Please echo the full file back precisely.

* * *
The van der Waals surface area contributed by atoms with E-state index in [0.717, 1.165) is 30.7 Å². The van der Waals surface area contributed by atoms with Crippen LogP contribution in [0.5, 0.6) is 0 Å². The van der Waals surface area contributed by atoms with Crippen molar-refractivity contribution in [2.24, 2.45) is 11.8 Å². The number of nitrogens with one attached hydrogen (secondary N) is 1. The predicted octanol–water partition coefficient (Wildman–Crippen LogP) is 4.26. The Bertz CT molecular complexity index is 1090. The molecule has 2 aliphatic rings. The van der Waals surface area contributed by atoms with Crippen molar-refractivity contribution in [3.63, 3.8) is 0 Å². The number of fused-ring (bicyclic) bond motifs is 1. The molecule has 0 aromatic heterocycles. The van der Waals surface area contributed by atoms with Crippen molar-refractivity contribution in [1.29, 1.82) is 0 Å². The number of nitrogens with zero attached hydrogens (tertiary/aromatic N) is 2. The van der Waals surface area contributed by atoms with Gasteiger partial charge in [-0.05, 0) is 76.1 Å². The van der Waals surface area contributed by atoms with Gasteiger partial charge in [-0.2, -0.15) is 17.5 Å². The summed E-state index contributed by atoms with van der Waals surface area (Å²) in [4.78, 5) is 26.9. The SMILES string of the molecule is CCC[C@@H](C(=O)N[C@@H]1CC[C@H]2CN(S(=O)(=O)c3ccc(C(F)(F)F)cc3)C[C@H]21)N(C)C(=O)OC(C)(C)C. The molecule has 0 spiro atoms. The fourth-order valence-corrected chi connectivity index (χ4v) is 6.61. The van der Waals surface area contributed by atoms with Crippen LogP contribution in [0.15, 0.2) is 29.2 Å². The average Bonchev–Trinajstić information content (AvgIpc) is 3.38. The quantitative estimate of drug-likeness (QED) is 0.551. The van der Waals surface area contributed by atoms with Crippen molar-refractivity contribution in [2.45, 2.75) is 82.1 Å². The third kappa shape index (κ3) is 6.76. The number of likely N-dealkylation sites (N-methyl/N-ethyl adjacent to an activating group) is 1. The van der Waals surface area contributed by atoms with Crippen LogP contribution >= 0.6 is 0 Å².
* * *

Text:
The van der Waals surface area contributed by atoms with E-state index in [0.717, 1.165) is 30.7 Å². The van der Waals surface area contributed by atoms with Crippen LogP contribution in [0.5, 0.6) is 0 Å². The van der Waals surface area contributed by atoms with Crippen molar-refractivity contribution in [2.24, 2.45) is 11.8 Å². The number of nitrogens with one attached hydrogen (secondary N) is 1. The predicted octanol–water partition coefficient (Wildman–Crippen LogP) is 4.26. The Bertz CT molecular complexity index is 1090. The molecule has 2 aliphatic rings. The van der Waals surface area contributed by atoms with Crippen molar-refractivity contribution in [3.63, 3.8) is 0 Å². The number of fused-ring (bicyclic) bond motifs is 1. The molecule has 0 aromatic heterocycles. The van der Waals surface area contributed by atoms with Crippen molar-refractivity contribution in [1.29, 1.82) is 0 Å². The number of nitrogens with zero attached hydrogens (tertiary/aromatic N) is 2. The van der Waals surface area contributed by atoms with Gasteiger partial charge in [-0.05, 0) is 76.1 Å². The van der Waals surface area contributed by atoms with Gasteiger partial charge in [-0.2, -0.15) is 17.5 Å². The summed E-state index contributed by atoms with van der Waals surface area (Å²) in [4.78, 5) is 26.9. The SMILES string of the molecule is CCC[C@@H](C(=O)N[C@@H]1CC[C@H]2CN(S(=O)(=O)c3ccc(C(F)(F)F)cc3)C[C@H]21)N(C)C(=O)OC(C)(C)C. The molecule has 0 spiro atoms. The fourth-order valence-corrected chi connectivity index (χ4v) is 6.61. The van der Waals surface area contributed by atoms with Crippen LogP contribution in [0.15, 0.2) is 29.2 Å². The average Bonchev–Trinajstić information content (AvgIpc) is 3.38. The quantitative estimate of drug-likeness (QED) is 0.551. The van der Waals surface area contributed by atoms with Crippen molar-refractivity contribution in [2.45, 2.75) is 82.1 Å². The third kappa shape index (κ3) is 6.76. The number of likely N-dealkylation sites (N-methyl/N-ethyl adjacent to an activating group) is 1. The van der Waals surface area contributed by atoms with Crippen LogP contribution >= 0.6 is 0 Å².